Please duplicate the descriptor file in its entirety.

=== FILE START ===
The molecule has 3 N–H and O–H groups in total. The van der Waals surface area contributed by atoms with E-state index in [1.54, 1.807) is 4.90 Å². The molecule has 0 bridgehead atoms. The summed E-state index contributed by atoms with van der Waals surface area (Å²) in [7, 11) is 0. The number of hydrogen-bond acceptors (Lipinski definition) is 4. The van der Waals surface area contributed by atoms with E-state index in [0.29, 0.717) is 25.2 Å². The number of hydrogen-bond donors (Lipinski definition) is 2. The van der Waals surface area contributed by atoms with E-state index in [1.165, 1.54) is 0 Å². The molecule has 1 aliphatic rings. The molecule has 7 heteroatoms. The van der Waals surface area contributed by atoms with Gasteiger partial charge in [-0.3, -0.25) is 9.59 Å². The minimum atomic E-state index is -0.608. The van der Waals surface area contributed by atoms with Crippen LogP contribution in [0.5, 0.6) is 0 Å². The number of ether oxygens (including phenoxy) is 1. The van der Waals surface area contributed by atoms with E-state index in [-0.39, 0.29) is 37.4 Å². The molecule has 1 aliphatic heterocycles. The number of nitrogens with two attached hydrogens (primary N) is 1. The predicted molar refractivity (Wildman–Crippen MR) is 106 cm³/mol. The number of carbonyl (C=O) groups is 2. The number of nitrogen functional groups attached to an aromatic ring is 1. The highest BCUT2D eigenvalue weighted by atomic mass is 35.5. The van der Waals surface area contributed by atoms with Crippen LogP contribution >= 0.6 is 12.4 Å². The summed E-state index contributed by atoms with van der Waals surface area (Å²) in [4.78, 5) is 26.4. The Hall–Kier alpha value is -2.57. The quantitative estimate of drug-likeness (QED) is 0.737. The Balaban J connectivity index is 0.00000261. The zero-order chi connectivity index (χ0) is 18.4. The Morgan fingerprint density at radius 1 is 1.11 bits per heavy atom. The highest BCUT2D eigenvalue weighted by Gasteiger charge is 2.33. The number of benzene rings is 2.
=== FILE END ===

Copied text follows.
The molecule has 3 N–H and O–H groups in total. The van der Waals surface area contributed by atoms with E-state index in [1.54, 1.807) is 4.90 Å². The molecule has 0 bridgehead atoms. The summed E-state index contributed by atoms with van der Waals surface area (Å²) in [7, 11) is 0. The number of hydrogen-bond acceptors (Lipinski definition) is 4. The van der Waals surface area contributed by atoms with E-state index in [0.29, 0.717) is 25.2 Å². The number of hydrogen-bond donors (Lipinski definition) is 2. The van der Waals surface area contributed by atoms with E-state index in [1.165, 1.54) is 0 Å². The molecule has 1 aliphatic rings. The molecule has 7 heteroatoms. The van der Waals surface area contributed by atoms with Gasteiger partial charge in [-0.3, -0.25) is 9.59 Å². The minimum atomic E-state index is -0.608. The van der Waals surface area contributed by atoms with Crippen LogP contribution in [0.5, 0.6) is 0 Å². The number of ether oxygens (including phenoxy) is 1. The van der Waals surface area contributed by atoms with E-state index in [-0.39, 0.29) is 37.4 Å². The molecule has 1 aliphatic heterocycles. The number of nitrogens with two attached hydrogens (primary N) is 1. The predicted molar refractivity (Wildman–Crippen MR) is 106 cm³/mol. The number of carbonyl (C=O) groups is 2. The number of nitrogen functional groups attached to an aromatic ring is 1. The highest BCUT2D eigenvalue weighted by atomic mass is 35.5. The van der Waals surface area contributed by atoms with Crippen LogP contribution >= 0.6 is 12.4 Å². The summed E-state index contributed by atoms with van der Waals surface area (Å²) in [4.78, 5) is 26.4. The Hall–Kier alpha value is -2.57. The quantitative estimate of drug-likeness (QED) is 0.737. The Balaban J connectivity index is 0.00000261. The zero-order chi connectivity index (χ0) is 18.4. The Morgan fingerprint density at radius 1 is 1.11 bits per heavy atom. The highest BCUT2D eigenvalue weighted by Gasteiger charge is 2.33. The number of benzene rings is 2.